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  • Ainesh Madan

AT and Meditation

Meditation was a part of my life before I joined the Continuous Learning Programme. While I found the meditation practice immediately beneficial to my life, it was when I began to apply the Alexander principles to the work that it really began to blossom.

Photo © Dayita Nereyeth

Meditation, like yoga, tai chi, or qi gong, is a technique. Like all techniques, it has many forms that vary from teacher to teacher and school to school. In this way, it is similar to the Alexander Technique, because depending on where and from whom you are learning, the vocabulary and ideas can change. That said, the Alexander Technique is more foundational, which is why it is often referred to as a pre-technique. We can bring Alexander thinking to meditation, but not the other way around (although the Alexander Technique may well inadvertently serve as meditative). Without inhibition, meditation is not meaningful, but we do not have to chant a mantra or hold a mudra in order to practise the Alexander Technique.

Inspired by yogic principles, my meditation practice has its roots in eastern, and particularly Hindu, spiritual practice. We could, in the same vein, consider the Alexander Technique a western form. As such, on introducing Alexander principles into meditation, we can let both western and eastern influences inform the practice. However, FM’s work facilitates taking this a step further. One of the central principles of the Alexander work is the idea of unity, which could allow for the merging of dualities. Introducing the Alexander Technique permits letting go of eastern and western divisions to consider meditation a practice in wholeness.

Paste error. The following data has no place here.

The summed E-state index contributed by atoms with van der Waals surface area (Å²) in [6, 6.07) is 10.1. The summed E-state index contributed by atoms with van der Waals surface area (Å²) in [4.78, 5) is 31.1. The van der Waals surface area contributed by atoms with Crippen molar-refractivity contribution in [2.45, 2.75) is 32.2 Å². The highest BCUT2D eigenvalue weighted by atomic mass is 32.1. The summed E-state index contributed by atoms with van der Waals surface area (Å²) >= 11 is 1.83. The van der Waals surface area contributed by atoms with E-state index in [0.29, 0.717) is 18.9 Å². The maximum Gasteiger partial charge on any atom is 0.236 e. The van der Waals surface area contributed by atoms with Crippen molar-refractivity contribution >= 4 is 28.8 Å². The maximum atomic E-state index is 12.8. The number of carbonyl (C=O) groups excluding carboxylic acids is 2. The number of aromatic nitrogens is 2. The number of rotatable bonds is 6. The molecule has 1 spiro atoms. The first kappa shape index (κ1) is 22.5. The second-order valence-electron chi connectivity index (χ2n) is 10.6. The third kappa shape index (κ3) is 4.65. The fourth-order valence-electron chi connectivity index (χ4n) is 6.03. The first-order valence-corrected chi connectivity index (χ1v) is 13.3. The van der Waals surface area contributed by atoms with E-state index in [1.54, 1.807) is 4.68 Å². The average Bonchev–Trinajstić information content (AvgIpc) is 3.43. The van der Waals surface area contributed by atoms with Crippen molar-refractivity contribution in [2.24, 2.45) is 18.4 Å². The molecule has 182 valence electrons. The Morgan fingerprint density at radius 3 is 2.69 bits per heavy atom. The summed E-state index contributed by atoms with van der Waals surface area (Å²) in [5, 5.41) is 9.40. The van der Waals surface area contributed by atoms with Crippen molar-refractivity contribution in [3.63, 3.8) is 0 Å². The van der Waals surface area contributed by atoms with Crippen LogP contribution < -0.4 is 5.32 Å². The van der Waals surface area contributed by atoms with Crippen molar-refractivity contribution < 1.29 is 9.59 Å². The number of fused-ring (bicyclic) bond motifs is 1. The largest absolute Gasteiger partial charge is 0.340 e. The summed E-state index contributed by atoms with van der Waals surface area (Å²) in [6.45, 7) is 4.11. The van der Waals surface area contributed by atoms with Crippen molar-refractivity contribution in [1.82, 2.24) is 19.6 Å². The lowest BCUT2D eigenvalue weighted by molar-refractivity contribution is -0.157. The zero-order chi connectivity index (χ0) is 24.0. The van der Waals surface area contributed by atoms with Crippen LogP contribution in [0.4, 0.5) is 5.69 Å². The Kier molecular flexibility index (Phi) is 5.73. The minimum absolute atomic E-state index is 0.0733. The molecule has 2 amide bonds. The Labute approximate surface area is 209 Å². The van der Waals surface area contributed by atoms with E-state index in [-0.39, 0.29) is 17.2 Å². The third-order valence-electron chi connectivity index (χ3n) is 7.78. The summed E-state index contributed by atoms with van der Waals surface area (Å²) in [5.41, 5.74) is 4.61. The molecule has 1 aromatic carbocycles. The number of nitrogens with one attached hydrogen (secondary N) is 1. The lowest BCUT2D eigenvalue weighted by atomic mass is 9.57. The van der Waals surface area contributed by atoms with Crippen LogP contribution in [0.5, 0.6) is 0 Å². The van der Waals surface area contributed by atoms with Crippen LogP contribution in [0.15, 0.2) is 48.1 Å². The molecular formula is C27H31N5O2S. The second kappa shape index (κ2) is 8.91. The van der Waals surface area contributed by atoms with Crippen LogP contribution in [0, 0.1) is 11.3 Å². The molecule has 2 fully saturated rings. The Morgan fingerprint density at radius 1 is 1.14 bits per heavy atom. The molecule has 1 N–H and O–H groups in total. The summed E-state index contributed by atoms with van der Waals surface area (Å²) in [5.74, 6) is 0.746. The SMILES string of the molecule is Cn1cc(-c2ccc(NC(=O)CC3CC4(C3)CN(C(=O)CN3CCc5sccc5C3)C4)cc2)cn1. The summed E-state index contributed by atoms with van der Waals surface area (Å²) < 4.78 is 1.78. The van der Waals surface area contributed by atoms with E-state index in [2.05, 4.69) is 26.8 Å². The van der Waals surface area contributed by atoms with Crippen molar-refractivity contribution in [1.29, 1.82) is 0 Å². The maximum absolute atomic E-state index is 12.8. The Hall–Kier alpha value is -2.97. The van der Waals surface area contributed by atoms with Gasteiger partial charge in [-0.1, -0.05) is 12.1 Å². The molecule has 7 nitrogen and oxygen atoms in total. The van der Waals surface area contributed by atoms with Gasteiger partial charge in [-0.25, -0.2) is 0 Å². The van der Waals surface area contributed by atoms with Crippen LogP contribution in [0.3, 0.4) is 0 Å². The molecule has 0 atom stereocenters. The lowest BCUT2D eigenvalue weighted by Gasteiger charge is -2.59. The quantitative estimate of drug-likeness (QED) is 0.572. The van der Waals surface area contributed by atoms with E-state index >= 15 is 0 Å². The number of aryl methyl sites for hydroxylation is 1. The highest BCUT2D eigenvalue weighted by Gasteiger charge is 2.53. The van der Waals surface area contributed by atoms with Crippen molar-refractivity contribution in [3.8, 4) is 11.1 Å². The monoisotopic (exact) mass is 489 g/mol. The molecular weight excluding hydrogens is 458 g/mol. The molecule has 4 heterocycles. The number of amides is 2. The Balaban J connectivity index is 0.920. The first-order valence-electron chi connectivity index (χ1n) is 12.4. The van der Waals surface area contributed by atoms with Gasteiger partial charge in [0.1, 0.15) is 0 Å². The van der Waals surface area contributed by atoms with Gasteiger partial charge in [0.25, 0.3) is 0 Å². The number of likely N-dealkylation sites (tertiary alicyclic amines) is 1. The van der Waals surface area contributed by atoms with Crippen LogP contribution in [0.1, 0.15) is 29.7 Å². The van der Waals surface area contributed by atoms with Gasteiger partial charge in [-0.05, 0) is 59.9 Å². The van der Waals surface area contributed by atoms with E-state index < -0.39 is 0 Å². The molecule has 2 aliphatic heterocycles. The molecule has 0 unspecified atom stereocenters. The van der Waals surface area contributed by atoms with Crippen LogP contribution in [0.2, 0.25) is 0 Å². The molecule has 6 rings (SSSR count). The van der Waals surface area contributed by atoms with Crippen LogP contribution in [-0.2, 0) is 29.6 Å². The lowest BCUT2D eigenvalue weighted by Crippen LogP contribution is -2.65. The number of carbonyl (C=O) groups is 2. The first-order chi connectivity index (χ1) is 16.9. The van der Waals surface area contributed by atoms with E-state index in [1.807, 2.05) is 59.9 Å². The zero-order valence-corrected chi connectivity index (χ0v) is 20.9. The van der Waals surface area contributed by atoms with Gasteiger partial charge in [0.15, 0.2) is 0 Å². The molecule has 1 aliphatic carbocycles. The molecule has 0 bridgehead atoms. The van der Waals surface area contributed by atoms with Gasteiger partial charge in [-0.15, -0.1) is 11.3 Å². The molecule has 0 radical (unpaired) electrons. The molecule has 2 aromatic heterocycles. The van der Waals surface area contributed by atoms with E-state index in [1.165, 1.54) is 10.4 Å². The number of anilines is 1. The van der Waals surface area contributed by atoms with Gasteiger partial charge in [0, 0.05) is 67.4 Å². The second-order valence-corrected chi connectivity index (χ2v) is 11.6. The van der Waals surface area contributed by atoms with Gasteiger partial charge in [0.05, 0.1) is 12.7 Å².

The use of the hands is quite important in both mudra meditation as well as Alexander work. My practice of mudra meditation involves various hand gestures to promote energy flow through the whole self. Each gesture evokes unique benefits in the being. In Alexander practice, we employ our hands to connect to our environment and, in more advanced work, other people. The critical difference, however, lies in the fact that with meditation, the hand gestures are ends in themselves. When you ‘hold’ a particular mudra, you open up your being to receive the benefits of that particular orientation. In AT, the hands are not ends but means for practising the work. You cannot practise mudra meditation without using the hands to form mudras, but you can practise Alexander work without the hands; I find that there is more freedom in the latter. Photo © Dayita Nereyeth

My meditation study has been primarily based on learning mudras from a book, so my engagement has been relatively limited; still, I don’t deny that there are many other forms of meditation that I could explore. My Alexander Technique education, however, is ongoing in every moment, and can inform any activity I choose. The sense of infinite learning and the nature of work itself, as a living entity, is a distinguishing feature of FM Alexander’s discoveries. It is perhaps the reason why the work continues to be studied even today, over a hundred years on.

Further Reading

1. Cain Carroll and Revital Carroll. 2013. Mudras of India. London: Singing Dragon UK.

2. John Nicholls. 2019. ‘AT and Meditation.’ 13 May.

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